In choosing intervention policies and estimating their benefits, account should be taken of existing policies. It may well be that a particular Australian intervention policy is already close to world’s best practice (for example, driver blood alcohol testing) and so the potential benefits of the adoption of such proven-effective interventions are lower than they would be in other countries. On the other hand, expansion or refinement of policies already implemented (for example, RBT or alcohol excise taxation) may be able to be implemented at very low marginal (that is, additional) cost, and so may be very cost-effective. It is important also to acknowledge that being already at world’s best practice does not necessarily signify that no policy improvement is possible.
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4.3.2 Difficulties in aggregating the economic benefits of individual policiesIn presenting what might be considered to be a ‘menu’ of effective policies, with estimates of the value of benefits available from each policy, there is a difficulty involved in aggregating the effects of these individual policies to yield an estimate of the aggregate benefits. The problem here is that different policies may have an impact on the same problem. Techniques such as regression analysis could in the future be employed to address some of these issues.
For example, later in this report we examine two distinct policies designed to reduce hazardous and harmful alcohol consumption. The first is to increase the level of taxation on alcohol. The second is to ban alcohol advertising and other forms of alcohol promotion. Research studies of the impact of specific policies necessarily imply the standard economic assumption of ceteris paribus (all other things being equal)—that other relevant policies remain unchanged. This is necessary in order to identify the individual impact of the policy under study. Once the estimated benefits of different policies are aggregated, the ceteris paribus assumption no longer holds. These two types of interventions can to some extent be considered to be substitutes, with the result that aggregation of the estimated cost impacts of the individual policies would lead to overestimation, if the interventions were implemented at the same time. It will in general be difficult, in the aggregation process, to adjust for policy interactions. It would be problematic, for example, in analysing policies to reduce alcoholattributable violence to adjust for the overlapping effects of reduced opening hours for licensed premises and an increase in alcohol taxation.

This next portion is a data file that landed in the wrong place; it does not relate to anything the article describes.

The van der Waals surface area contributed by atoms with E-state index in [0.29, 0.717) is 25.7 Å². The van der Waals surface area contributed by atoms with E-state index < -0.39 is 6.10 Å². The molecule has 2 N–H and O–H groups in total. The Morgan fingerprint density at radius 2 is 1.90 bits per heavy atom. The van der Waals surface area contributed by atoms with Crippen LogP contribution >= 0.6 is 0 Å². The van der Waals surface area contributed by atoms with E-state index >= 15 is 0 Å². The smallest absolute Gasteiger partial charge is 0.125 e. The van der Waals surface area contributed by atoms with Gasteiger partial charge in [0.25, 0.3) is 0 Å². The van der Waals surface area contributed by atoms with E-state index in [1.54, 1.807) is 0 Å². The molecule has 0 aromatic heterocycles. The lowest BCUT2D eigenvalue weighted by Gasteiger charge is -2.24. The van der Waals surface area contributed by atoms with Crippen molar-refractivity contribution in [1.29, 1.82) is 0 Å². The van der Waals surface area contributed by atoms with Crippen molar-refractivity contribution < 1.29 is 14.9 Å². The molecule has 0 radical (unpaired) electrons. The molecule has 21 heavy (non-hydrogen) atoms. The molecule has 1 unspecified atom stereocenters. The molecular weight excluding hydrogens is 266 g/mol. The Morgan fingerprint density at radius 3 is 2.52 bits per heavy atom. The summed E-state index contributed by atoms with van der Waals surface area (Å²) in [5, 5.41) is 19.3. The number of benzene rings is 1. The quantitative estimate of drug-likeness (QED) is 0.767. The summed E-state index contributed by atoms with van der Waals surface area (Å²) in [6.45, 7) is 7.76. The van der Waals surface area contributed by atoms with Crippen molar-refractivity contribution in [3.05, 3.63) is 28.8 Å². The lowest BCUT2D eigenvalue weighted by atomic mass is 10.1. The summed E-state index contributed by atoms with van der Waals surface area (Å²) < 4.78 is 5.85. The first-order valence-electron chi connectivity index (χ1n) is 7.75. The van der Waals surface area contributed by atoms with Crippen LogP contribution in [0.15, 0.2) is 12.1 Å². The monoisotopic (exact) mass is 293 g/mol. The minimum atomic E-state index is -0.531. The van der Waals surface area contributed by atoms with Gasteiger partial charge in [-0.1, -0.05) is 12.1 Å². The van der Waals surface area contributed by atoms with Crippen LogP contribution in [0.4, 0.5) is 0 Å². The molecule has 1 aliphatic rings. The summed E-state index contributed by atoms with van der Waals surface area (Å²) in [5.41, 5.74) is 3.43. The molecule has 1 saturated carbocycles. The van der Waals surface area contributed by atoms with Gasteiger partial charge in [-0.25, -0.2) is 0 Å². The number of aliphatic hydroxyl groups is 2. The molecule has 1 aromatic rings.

4.3.3 Retaining the protective health benefits of moderate alcohol consumptionIt is generally agreed in the literature that the consumption of alcohol in moderation can provide protective effects against certain medical conditions, although in certain risk categories any level of alcohol consumption is hazardous or harmful. Recent studies (see, for example, Begg et al., 2007) suggest that the protective effects are less than previously estimated. In addition, new draft Australian guidelines for non-hazardous alcohol consumption (National Health and Medical Research Council, 2007) recommend significantly lower levels of consumption than did earlier guidelines. Nevertheless, there is good evidence for the existence of protective effects of moderate alcohol consumption.
It may well be possible to target alcohol interventions in a manner which reduces hazardous and harmful consumption while retaining (and perhaps even augmenting) the protective effects. This would be ideal, and specifically targeted interventions such as more intensive enforcement of random breath testing (RBT) will very probably achieve this objective. However, general, or population, interventions, such as excise tax increases, run the risk of reducing the benefits, as well as the costs, of alcohol consumption.